Fire in the Joint
Today I have important information for the 20 million Americans who suffer from osteoarthritis (OA), a chronic form of arthritis that causes painful inflammation of joints and loss of cartilage.
New research indicates that a deficiency of one vitamin may increase the severity of OA.
Low levels of vitamin K may trigger abnormalities in bone and cartilage, says Boston University School of Medicine researcher Tuhina Neogi in an interview that appeared in Bostonia (the BU alumni quarterly). Neogi noted this as the impetus behind her examination of vitamin K and osteoarthritis.
Neogi and her team examined data collected from more than 670 subjects who participated in the Framingham Offspring Study. Blood samples revealed levels of phylloquinone (also known as vitamin K1), and x-rays were used to assess joint space narrowing and the presence of osteophytes; the bony growths that sometimes form in the joints of OA patients.
The study produced two key results:
- Low vitamin K1 levels were associated with a greater severity of OA
- Subjects with lower K1 levels had a greater number of osteophytes than subjects with high levels of the vitamin.
Based on the outcome of this study (published in the current issue of Arthritis and Rheumatism), the BU team has already received Arthritis Foundation funding for a clinical trial in which OA patients will receive either a vitamin K supplement or a placebo.
Neogi told Bostonia: “We don’t know how much vitamin K is necessary for these bone and cartilage proteins to function optimally. Our preliminary observational results suggest that we probably need more vitamin K than the recommended daily allowance.”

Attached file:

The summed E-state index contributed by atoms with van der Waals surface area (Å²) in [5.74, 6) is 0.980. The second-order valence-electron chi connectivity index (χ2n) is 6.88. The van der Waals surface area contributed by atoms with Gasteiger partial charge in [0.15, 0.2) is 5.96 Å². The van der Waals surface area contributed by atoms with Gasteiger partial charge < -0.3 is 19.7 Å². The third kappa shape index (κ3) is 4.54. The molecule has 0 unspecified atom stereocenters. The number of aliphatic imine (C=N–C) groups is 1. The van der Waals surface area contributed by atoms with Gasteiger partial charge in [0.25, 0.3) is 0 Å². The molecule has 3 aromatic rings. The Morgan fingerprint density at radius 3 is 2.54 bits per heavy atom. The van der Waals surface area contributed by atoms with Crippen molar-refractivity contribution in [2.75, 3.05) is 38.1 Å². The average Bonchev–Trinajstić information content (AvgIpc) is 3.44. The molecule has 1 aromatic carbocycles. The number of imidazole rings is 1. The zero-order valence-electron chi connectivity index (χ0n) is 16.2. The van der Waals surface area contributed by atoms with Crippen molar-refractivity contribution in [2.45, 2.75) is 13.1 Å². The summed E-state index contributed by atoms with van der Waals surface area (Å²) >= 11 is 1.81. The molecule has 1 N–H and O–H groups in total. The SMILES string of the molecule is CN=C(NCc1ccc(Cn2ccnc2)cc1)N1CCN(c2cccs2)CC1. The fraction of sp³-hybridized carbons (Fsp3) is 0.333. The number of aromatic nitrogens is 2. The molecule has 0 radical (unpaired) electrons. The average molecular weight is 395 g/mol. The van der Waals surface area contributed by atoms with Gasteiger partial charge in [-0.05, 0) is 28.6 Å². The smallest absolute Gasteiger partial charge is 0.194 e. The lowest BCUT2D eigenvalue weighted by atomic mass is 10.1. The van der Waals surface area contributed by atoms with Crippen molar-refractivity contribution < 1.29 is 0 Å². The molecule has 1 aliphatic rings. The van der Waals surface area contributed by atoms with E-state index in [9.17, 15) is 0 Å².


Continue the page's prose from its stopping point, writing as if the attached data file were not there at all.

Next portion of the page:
The current recommended daily allowance for vitamin K is 65 micrograms for women over the age of 25, and 80 micrograms for men in the same age group. But in his Nutrition and Healing newsletter, Jonathan V. Wright, M.D., recommends 5 to 15 MILLIGRAMS per day.
When I asked HSI Panelist Allan Spreen, M.D., about vitamin K, he offered these comments: “The plant-based source of vitamin K1 seems to have no toxic effects in most any reasonable dose. But the synthetic form (K3, or menadione) has caused some liver toxicity and, rarely, a form of anemia when taken in high doses. There’s also K2 (or menaquinones), but K1 and K2 are fine. As usual, it seems best to avoid synthetic forms, if possible. If the individual is on coumadin (blood thinner), he needs to talk with his doctor, as vitamin K can interfere with its effect.”
As for dietary sources of vitamin K, Dr. Spreen notes that dark, leafy green vegetables, such as kale and carrot tops, are the best for vitamin K1. “The highest amounts of it are in chestnut leaves and fish meal. Spinach leaves, cabbage leaves and cauliflower are also right up there.”
In addition to those sources, broccoli, Brussels sprouts, endive, and lettuce are also abundant in vitamin K1, as are olive oil and avocados. Vitamin K1 is converted into K2 in the intestine, but we get some amount of K2 in meat, liver and egg yolk, and fermented products such as yogurt and cheese.
“Low Vitamin K Status is Associated with Osteoarthritis in the Hand and Knee” Arthritis and Rheumatism, Vol. 54, No. 4, April 2006, interscience.wiley.com
“Is There a Link Between Vitamin K and Osteoarthritis?” Cynthia K. Buccini, Bostonia, Fall 2005, bu.edu